In China, water towns or canal towns are known for their peculiar architecture — a result of attempts to build around or in dialogue with their challenging environment. These communities are concentrated around the Jiangnan area, which boasts an extensive network of rivers and waterways — most famously, the Yangtze river. Located only an hour away from Shanghai, Wuzhen Water Town is an especially popular tourist destination — making it the perfect setting for an unconventional new hospitality project: a boutique hotel entitled Chapter and Verse.
Designed by New York and Shanghai-based firm New Practice Studio, the hotel may call itself boutique — but it’s not exactly small. Built over 5,000 square metres, the six-storey mid-rise fits 31 rooms — ranging from compact singles and roomy doubles to a large loft with a private garden.
For design inspiration, the firm drew from the hotel’s context. China’s canal towns boast a distinct architectural profile, revolving around bridges, eaves, waterfront patios and stilts. Residences built above waterways boast their own set of features — many of which can be found echoed in the studio’s plans for the hotel.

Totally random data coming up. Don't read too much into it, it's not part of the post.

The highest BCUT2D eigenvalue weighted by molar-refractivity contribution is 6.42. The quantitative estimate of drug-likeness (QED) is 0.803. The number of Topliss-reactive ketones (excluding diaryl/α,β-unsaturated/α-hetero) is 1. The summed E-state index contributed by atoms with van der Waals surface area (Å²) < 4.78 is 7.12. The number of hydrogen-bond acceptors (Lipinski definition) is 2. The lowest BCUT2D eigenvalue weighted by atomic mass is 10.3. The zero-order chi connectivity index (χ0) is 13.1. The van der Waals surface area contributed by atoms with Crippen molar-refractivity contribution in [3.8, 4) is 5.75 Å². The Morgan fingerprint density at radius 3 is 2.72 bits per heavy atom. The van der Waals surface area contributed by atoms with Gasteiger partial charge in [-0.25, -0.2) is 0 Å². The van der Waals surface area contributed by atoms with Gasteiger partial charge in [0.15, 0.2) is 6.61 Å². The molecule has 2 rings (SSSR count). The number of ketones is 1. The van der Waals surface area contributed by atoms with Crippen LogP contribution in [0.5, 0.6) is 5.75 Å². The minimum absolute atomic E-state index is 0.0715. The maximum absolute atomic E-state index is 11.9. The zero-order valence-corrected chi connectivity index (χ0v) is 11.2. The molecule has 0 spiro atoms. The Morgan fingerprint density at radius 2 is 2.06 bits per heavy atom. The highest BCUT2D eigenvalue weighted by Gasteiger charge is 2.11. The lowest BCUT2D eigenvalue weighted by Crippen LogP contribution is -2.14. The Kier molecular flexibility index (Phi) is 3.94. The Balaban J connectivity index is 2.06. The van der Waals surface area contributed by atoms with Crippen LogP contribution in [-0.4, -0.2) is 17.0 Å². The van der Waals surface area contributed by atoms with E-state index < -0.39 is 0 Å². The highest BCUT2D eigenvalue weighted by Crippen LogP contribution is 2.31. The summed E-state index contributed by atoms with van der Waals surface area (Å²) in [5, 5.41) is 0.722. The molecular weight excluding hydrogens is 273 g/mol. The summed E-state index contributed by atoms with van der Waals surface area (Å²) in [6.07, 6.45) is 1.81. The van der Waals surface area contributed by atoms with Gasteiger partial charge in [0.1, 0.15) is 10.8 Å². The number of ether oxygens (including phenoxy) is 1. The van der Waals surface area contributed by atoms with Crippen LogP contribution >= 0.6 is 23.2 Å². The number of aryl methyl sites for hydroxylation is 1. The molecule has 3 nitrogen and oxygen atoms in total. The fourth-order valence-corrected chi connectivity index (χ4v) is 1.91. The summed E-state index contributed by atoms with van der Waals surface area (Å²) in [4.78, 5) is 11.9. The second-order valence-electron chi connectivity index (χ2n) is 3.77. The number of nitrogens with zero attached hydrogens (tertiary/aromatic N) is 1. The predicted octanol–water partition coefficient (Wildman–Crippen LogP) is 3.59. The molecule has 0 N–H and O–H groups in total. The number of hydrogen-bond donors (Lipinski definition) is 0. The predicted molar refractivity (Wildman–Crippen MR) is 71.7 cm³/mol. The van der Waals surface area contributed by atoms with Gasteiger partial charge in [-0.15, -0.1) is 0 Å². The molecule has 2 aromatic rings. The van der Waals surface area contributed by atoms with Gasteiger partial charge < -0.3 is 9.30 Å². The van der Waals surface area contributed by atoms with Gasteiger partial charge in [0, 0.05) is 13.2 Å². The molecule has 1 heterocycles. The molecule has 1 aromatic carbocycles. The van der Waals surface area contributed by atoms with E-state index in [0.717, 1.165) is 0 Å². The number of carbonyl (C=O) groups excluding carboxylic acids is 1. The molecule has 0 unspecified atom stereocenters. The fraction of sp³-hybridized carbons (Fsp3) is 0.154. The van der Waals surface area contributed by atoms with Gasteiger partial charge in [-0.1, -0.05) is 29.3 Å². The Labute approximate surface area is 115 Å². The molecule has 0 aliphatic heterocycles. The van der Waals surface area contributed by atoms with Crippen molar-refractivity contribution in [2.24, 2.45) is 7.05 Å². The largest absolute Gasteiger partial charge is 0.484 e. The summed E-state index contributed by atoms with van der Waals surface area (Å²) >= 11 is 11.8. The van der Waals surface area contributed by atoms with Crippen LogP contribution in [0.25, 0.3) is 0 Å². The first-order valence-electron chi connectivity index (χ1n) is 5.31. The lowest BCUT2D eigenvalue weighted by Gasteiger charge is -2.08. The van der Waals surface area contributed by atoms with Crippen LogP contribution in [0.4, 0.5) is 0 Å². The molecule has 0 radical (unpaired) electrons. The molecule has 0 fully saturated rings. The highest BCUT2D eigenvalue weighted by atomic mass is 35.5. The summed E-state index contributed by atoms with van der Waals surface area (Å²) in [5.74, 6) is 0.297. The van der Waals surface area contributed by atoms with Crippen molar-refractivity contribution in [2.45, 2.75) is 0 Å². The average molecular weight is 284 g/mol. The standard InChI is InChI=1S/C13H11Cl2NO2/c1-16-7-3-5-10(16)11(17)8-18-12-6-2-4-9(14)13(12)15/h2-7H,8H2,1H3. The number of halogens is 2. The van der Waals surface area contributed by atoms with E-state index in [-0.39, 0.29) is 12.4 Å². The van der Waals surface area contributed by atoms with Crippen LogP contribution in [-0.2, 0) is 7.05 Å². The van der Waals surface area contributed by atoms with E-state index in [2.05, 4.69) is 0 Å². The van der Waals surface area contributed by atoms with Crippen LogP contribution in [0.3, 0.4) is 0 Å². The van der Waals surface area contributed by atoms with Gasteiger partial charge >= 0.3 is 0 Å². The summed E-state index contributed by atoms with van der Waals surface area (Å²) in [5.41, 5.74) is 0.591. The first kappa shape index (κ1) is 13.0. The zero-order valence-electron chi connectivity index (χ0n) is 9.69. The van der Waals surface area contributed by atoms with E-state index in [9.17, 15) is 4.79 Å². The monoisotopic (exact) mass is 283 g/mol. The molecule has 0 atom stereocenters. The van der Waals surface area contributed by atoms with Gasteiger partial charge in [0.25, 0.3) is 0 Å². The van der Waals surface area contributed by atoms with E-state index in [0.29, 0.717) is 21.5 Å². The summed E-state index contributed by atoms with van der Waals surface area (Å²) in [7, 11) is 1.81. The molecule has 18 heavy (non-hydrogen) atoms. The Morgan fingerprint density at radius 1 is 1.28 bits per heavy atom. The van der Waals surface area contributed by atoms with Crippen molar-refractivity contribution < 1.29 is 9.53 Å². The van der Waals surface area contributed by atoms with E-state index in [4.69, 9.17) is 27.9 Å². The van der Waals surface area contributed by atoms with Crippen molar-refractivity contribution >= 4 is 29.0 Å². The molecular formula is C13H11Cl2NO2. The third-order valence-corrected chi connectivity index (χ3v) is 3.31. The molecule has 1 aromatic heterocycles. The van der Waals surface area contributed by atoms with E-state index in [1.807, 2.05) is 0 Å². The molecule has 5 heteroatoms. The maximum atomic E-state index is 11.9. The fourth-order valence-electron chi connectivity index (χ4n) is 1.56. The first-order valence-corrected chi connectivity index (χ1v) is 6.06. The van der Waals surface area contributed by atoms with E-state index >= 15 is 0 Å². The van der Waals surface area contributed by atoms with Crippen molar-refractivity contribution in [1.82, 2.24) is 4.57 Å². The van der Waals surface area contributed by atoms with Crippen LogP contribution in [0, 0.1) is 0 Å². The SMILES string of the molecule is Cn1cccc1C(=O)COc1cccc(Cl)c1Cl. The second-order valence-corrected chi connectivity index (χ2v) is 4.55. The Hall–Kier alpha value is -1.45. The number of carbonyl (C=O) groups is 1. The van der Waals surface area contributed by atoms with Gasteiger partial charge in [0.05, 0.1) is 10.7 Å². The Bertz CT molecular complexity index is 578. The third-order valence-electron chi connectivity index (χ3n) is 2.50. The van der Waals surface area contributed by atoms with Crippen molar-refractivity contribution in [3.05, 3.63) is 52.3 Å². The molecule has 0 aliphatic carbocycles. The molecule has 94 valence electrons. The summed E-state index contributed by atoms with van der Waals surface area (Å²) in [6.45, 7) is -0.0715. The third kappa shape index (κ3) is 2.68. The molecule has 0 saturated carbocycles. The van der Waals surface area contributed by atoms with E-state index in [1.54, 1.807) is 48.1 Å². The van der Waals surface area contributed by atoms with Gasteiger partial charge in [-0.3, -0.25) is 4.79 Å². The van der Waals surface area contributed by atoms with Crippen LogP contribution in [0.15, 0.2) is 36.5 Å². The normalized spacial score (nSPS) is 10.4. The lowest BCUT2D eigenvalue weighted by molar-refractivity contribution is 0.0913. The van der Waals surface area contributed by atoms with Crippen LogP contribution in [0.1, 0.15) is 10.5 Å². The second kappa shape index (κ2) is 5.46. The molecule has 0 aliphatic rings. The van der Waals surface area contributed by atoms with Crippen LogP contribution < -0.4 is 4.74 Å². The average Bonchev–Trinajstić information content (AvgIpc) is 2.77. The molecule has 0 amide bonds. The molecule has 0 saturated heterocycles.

Chapter and Verse’s design centres around a large atrium, with a series of floating bridges connecting to the guest rooms. In the lobby, biophilic furniture in amorphous shapes and muted colours add to the grounded atmosphere. Handcrafted plaster walls and custom terrazzo floors bring warmth to the sprawling space — while a sculptural spiral staircase guides visitors to the upper levels. According to the firm, these thoughtful interior details were meant to “awaken a sense of ritual for travellers,” inviting them to slow down and reflect.
The guest rooms are staggered laterally, allowing each visitor and each room an optimal view of the river — while on the other side of the hotel, a facade facing the street and enveloped by wooden screens filters natural light, creating an ambiguous relationship between the exterior and interior.
In addition to its guest rooms, the hotel also boasts two private villas — one of which will double as a workshop space and atelier for lectures, events, and art exhibits. Part of an ongoing effort to revitalize Southern China’s historic riverside, the new space promises to attract a new generation of design-minded tourists with an astute sensibility for context and community-inspired experiences.
Standing on the floating bridges that link the hotel’s rooms to its hallways and public space, visitors are reminded of the town’s history and context. All that’s missing is the water below.
In Wuzhen, the new Chapter and Verse Hotel provides a contemporary spin on the traditional architecture of canal towns.